Tuesday, August 4, 2015

My ILC Reflection Shows Who I am Inside

Based off of the past experiences from others who participated in the Ivy League Connection, I have heard nothing but great compliments about the program. I applied my sophomore year, but unfortunately did not get accepted. I am so glad that I re-applied a year later. I was and (still) am highly thankful and grateful for the chaperones and administrators.

The ILC program has for sure opened up my eyes to schools over on the East Coast. By being a part of this astonishing program, I learned to push myself continuously. As vigorous as the competition is, I am glad to have gotten used to getting interviewed and repeatedly revise my essays. I can now apply the same skills to other things like college applications. I never even had heard of colleges like Rice, Emory, or Vanderbilt University before I had applied. After looking at what the program offered, I looked more into the prestigious colleges. Then, once I had actually visited the campuses, I had a better idea of the type of environments that I wanted to be surrounded by. I would prefer a school that is relatively close to a city, knowing the fact that I can still be in touch with civilization when I go out a mile away from school. I like college campuses with a lot of space in between, but not so much on a large campus where I would get lost easily.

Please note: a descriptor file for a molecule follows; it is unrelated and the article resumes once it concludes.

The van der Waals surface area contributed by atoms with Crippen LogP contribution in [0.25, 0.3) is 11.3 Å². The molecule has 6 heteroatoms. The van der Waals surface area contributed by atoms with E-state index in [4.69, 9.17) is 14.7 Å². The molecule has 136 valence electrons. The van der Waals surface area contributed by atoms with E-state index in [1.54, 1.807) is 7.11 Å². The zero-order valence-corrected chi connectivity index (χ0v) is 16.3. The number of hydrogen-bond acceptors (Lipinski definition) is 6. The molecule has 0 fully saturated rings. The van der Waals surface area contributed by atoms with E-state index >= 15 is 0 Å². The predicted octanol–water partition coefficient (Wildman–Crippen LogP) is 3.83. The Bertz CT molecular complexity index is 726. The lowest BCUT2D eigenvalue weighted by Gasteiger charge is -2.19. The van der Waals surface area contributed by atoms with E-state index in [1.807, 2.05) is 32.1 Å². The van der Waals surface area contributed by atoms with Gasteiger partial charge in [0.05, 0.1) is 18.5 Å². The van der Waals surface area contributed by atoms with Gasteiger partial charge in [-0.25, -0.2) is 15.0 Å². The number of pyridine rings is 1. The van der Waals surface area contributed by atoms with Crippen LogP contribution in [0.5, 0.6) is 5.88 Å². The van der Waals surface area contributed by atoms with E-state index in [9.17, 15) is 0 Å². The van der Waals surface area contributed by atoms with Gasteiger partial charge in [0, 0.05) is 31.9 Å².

I did not want to let anyone down, so I let myself act as a sponge and absorb as much knowledge as possible throughout all of my classes. Right as I was on the place ride back to California, I started thinking about what I was going to tell my fellow classmates at school and try to re-enact the experiences to them, so that they can feel what I had felt. I was a part of the Medicine, Health, & Society course at Vanderbilt University, so I am planning on teaching and showing others in the Health Academy more about the subject, but from a different perspective (like non-American cultures). I know that it had changed a lot of the other students' minds about medical school in my class (of only 18 students). Imagine what could happen if I was able to spread that mentality around the entire Health Academy (which is comprised of some of the freshmen, sophomore, junior, and senior classes). I want to be there for the aspiring pharmacists, like myself, and assist them with all of the information that I had retained from the VSA program. There were also various debates in class and our T.A. is going to become a lawyer, so I learned somethings about the techniques and I am looking forward on expanding those to my Forensics Speech and Debate team.